How many bars can a bike have?

The minimum number is probably two—though a bike like the Moots YBB might be considered a one-bar. Theoretically, there’s no ceiling. But, “practically, there would need to be a very compelling problem/solution to keep adding and adding links,” says Weagle.

Photo credit: The Pro's Closet

Photo credit: The Pro’s Closet

Here’s how Zawistowski explains things:

“The fewer the bars within the linkage, the less control the designer has of the mechanical input (suspension layout and frame structure), as well as the mechanical output (suspension characteristics or performance). However, the obvious advantage is simplicity. As the number of bars increases, the potential for suspension characteristic tunability increases.”

Zawistowski adds, “The potential linkage layout configurations and output possibilities increase non-linearly as additional bars are added to a system. This added complexity to the linkage may allow a designer to nail suspension characteristics, structural goals, and aesthetics while simultaneously working around packaging constraints like geometry, suspension envelopes, dropper-post insertion, water bottle fitment, e-bike components, etc.”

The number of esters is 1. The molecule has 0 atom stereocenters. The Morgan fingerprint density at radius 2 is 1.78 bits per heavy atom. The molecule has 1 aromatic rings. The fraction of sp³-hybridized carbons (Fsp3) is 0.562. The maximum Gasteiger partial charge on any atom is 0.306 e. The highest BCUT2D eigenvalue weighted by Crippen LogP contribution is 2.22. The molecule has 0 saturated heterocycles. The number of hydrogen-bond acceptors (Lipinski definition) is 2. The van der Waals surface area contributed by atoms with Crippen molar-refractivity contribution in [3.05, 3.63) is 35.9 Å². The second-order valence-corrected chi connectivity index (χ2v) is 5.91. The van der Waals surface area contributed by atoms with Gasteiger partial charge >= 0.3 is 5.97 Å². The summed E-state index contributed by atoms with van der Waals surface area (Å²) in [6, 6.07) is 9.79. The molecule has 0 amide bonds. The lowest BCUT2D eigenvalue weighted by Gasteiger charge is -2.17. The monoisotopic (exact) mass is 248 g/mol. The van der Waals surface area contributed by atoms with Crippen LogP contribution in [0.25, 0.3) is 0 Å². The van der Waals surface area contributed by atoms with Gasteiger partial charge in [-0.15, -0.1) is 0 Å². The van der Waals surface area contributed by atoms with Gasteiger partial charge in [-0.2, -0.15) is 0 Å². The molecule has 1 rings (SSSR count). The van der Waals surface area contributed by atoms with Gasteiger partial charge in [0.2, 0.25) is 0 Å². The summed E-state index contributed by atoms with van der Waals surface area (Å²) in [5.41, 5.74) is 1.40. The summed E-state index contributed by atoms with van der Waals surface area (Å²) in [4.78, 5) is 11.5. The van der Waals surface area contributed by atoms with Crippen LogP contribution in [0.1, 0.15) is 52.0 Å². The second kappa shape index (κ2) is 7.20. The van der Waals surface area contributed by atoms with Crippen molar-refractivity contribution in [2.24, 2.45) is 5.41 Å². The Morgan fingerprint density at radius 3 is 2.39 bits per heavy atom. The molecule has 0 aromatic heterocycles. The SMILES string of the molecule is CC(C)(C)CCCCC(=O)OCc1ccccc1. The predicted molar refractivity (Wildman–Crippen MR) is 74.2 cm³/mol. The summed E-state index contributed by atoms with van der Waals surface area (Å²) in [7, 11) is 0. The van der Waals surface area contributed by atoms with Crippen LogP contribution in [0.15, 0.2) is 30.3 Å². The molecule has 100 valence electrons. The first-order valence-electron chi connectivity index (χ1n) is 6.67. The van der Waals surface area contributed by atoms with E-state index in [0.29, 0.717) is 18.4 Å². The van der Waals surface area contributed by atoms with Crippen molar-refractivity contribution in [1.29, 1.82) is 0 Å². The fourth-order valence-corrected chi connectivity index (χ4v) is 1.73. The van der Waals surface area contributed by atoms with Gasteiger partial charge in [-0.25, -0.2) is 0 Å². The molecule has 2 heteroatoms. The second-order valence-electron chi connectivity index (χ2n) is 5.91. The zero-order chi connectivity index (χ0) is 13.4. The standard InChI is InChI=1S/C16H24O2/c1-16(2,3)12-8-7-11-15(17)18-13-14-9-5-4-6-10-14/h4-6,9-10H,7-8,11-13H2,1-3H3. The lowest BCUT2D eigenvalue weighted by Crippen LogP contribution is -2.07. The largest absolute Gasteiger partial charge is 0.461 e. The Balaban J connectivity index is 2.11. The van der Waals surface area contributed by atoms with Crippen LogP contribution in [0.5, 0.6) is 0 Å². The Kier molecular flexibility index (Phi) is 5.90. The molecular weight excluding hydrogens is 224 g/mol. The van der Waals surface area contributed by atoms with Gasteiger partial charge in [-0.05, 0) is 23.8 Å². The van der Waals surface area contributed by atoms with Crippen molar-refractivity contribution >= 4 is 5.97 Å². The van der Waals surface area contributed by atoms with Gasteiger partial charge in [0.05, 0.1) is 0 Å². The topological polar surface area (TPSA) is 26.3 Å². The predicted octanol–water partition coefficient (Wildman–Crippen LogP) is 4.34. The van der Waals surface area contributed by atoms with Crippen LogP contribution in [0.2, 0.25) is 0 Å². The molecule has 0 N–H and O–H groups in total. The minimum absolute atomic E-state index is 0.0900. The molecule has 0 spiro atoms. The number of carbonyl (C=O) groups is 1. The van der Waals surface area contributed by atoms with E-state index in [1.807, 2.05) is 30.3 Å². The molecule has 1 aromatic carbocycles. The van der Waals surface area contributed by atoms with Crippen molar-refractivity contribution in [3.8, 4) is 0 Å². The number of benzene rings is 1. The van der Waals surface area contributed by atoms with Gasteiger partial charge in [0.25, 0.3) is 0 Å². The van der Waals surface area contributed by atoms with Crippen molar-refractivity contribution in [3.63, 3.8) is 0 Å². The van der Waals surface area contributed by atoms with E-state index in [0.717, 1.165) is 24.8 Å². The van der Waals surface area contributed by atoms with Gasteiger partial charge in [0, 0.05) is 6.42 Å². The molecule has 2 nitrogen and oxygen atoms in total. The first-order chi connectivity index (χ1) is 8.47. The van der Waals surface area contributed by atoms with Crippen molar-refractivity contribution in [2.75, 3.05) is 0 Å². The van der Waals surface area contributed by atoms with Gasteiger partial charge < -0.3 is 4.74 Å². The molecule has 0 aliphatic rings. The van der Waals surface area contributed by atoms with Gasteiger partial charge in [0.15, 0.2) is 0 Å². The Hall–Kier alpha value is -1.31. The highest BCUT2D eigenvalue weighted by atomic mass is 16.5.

In essence, the more bars you have, the more—and finer—control you have of the suspension system’s properties. An example of why a designer might use more bars is an e-bike’s motor. The size and shape of an e-bike’s mid-motor prevent designers from placing pivots and links in the same location they can when designing an unpowered bike. In order for a designer to get suspension properties and o
utcomes similar to their four-bar bikes—but with the much different link and pivot locations required by a mid-motor e-bike—they might turn to a six-bar system. And that’s exactly what Zawistowski did with Yeti’s 160-E.

The Drawbacks of More Bars

Photo credit: Santa Cruz Bicycles

Photo credit: Santa Cruz Bicycles

The typical issue with more bars is they introduce more potential headaches, such as more flex, wear, maintenance, noise, weight, and misalignment potential.

“At some point, there are diminishing returns due to the increased number of pivots decreasing frame stiffness and increasing weight for relatively little gain,” says Pivot’s president, Chris Cocalis (Pivot’s bikes use DW-link four-bar suspension). Having more bars also typically increases development time and manufacturing costs, which results in a more expensive product for the consumer.